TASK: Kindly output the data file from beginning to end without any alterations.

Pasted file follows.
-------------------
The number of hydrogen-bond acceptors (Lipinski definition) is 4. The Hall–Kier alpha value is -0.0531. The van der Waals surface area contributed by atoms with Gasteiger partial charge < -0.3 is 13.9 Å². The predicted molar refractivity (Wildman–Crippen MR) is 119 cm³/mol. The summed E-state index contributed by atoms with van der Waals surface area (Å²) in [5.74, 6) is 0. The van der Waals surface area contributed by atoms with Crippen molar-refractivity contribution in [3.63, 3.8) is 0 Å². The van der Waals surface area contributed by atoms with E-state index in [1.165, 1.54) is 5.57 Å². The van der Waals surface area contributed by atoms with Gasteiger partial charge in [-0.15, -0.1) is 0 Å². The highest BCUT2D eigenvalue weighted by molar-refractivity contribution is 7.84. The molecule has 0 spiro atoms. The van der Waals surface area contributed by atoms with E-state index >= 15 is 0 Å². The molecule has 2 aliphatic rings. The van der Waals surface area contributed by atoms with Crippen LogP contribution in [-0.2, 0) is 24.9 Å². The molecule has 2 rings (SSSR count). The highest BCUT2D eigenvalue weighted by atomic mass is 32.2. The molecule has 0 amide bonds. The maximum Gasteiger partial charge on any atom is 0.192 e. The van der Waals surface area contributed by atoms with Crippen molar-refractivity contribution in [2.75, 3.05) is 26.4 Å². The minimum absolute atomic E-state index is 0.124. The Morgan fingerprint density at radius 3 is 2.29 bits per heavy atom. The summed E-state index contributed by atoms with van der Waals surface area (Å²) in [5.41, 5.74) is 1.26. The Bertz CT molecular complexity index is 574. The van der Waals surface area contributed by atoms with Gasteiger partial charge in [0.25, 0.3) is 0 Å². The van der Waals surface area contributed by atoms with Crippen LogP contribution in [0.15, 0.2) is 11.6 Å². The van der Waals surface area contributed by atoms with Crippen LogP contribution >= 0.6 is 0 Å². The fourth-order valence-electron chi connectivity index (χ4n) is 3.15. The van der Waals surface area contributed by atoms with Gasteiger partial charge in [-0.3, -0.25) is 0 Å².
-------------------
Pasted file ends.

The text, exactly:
The number of hydrogen-bond acceptors (Lipinski definition) is 4. The Hall–Kier alpha value is -0.0531. The van der Waals surface area contributed by atoms with Gasteiger partial charge < -0.3 is 13.9 Å². The predicted molar refractivity (Wildman–Crippen MR) is 119 cm³/mol. The summed E-state index contributed by atoms with van der Waals surface area (Å²) in [5.74, 6) is 0. The van der Waals surface area contributed by atoms with Crippen molar-refractivity contribution in [3.63, 3.8) is 0 Å². The van der Waals surface area contributed by atoms with E-state index in [1.165, 1.54) is 5.57 Å². The van der Waals surface area contributed by atoms with Gasteiger partial charge in [-0.15, -0.1) is 0 Å². The highest BCUT2D eigenvalue weighted by molar-refractivity contribution is 7.84. The molecule has 0 spiro atoms. The van der Waals surface area contributed by atoms with E-state index >= 15 is 0 Å². The molecule has 2 aliphatic rings. The van der Waals surface area contributed by atoms with Crippen LogP contribution in [-0.2, 0) is 24.9 Å². The molecule has 2 rings (SSSR count). The highest BCUT2D eigenvalue weighted by atomic mass is 32.2. The molecule has 0 amide bonds. The maximum Gasteiger partial charge on any atom is 0.192 e. The van der Waals surface area contributed by atoms with Crippen molar-refractivity contribution in [2.75, 3.05) is 26.4 Å². The minimum absolute atomic E-state index is 0.124. The Morgan fingerprint density at radius 3 is 2.29 bits per heavy atom. The summed E-state index contributed by atoms with van der Waals surface area (Å²) in [5.41, 5.74) is 1.26. The Bertz CT molecular complexity index is 574. The van der Waals surface area contributed by atoms with Gasteiger partial charge in [0.25, 0.3) is 0 Å². The van der Waals surface area contributed by atoms with Crippen LogP contribution in [0.15, 0.2) is 11.6 Å². The van der Waals surface area contributed by atoms with Crippen LogP contribution >= 0.6 is 0 Å². The fourth-order valence-electron chi connectivity index (χ4n) is 3.15. The van der Waals surface area contributed by atoms with Gasteiger partial charge in [-0.3, -0.25) is 0 Å².